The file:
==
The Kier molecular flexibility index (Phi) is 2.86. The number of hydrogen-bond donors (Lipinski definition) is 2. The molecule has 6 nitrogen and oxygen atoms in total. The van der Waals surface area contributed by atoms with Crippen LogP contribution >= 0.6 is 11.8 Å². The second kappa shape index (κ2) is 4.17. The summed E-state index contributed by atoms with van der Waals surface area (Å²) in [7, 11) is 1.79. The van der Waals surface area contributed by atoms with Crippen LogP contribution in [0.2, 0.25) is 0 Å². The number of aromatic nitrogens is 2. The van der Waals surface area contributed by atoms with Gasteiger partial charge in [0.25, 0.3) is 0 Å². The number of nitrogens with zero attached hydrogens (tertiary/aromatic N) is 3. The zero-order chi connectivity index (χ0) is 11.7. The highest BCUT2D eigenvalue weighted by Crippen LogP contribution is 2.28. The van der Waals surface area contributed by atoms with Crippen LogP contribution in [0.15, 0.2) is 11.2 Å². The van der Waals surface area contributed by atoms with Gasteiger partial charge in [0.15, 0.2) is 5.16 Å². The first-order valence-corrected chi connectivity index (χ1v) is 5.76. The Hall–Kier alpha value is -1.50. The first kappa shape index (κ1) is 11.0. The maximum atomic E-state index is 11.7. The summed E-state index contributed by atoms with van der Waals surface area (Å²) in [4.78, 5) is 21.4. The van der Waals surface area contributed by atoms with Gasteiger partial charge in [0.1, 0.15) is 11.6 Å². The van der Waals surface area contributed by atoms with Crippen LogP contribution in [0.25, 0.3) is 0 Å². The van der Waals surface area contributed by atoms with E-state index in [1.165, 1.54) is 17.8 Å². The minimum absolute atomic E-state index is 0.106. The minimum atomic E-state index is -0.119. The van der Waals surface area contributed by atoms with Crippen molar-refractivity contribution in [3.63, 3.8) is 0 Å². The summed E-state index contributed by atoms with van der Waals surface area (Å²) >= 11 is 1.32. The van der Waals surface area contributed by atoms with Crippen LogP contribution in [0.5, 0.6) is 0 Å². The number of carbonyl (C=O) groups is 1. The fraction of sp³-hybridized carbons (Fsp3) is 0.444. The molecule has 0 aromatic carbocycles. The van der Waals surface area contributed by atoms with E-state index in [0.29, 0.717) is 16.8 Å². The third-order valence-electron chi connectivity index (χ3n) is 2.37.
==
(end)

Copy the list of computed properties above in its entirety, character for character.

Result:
The Kier molecular flexibility index (Phi) is 2.86. The number of hydrogen-bond donors (Lipinski definition) is 2. The molecule has 6 nitrogen and oxygen atoms in total. The van der Waals surface area contributed by atoms with Crippen LogP contribution >= 0.6 is 11.8 Å². The second kappa shape index (κ2) is 4.17. The summed E-state index contributed by atoms with van der Waals surface area (Å²) in [7, 11) is 1.79. The van der Waals surface area contributed by atoms with Crippen LogP contribution in [0.2, 0.25) is 0 Å². The number of aromatic nitrogens is 2. The van der Waals surface area contributed by atoms with Gasteiger partial charge in [0.25, 0.3) is 0 Å². The number of nitrogens with zero attached hydrogens (tertiary/aromatic N) is 3. The zero-order chi connectivity index (χ0) is 11.7. The highest BCUT2D eigenvalue weighted by Crippen LogP contribution is 2.28. The van der Waals surface area contributed by atoms with Crippen LogP contribution in [0.15, 0.2) is 11.2 Å². The van der Waals surface area contributed by atoms with Gasteiger partial charge in [0.15, 0.2) is 5.16 Å². The first-order valence-corrected chi connectivity index (χ1v) is 5.76. The Hall–Kier alpha value is -1.50. The first kappa shape index (κ1) is 11.0. The maximum atomic E-state index is 11.7. The summed E-state index contributed by atoms with van der Waals surface area (Å²) in [4.78, 5) is 21.4. The van der Waals surface area contributed by atoms with Gasteiger partial charge in [0.1, 0.15) is 11.6 Å². The van der Waals surface area contributed by atoms with Crippen LogP contribution in [0.25, 0.3) is 0 Å². The van der Waals surface area contributed by atoms with E-state index in [1.165, 1.54) is 17.8 Å². The minimum absolute atomic E-state index is 0.106. The minimum atomic E-state index is -0.119. The van der Waals surface area contributed by atoms with Crippen molar-refractivity contribution in [3.63, 3.8) is 0 Å². The summed E-state index contributed by atoms with van der Waals surface area (Å²) >= 11 is 1.32. The van der Waals surface area contributed by atoms with Crippen LogP contribution in [0.5, 0.6) is 0 Å². The number of carbonyl (C=O) groups is 1. The fraction of sp³-hybridized carbons (Fsp3) is 0.444. The molecule has 0 aromatic carbocycles. The van der Waals surface area contributed by atoms with E-state index in [0.29, 0.717) is 16.8 Å². The third-order valence-electron chi connectivity index (χ3n) is 2.37.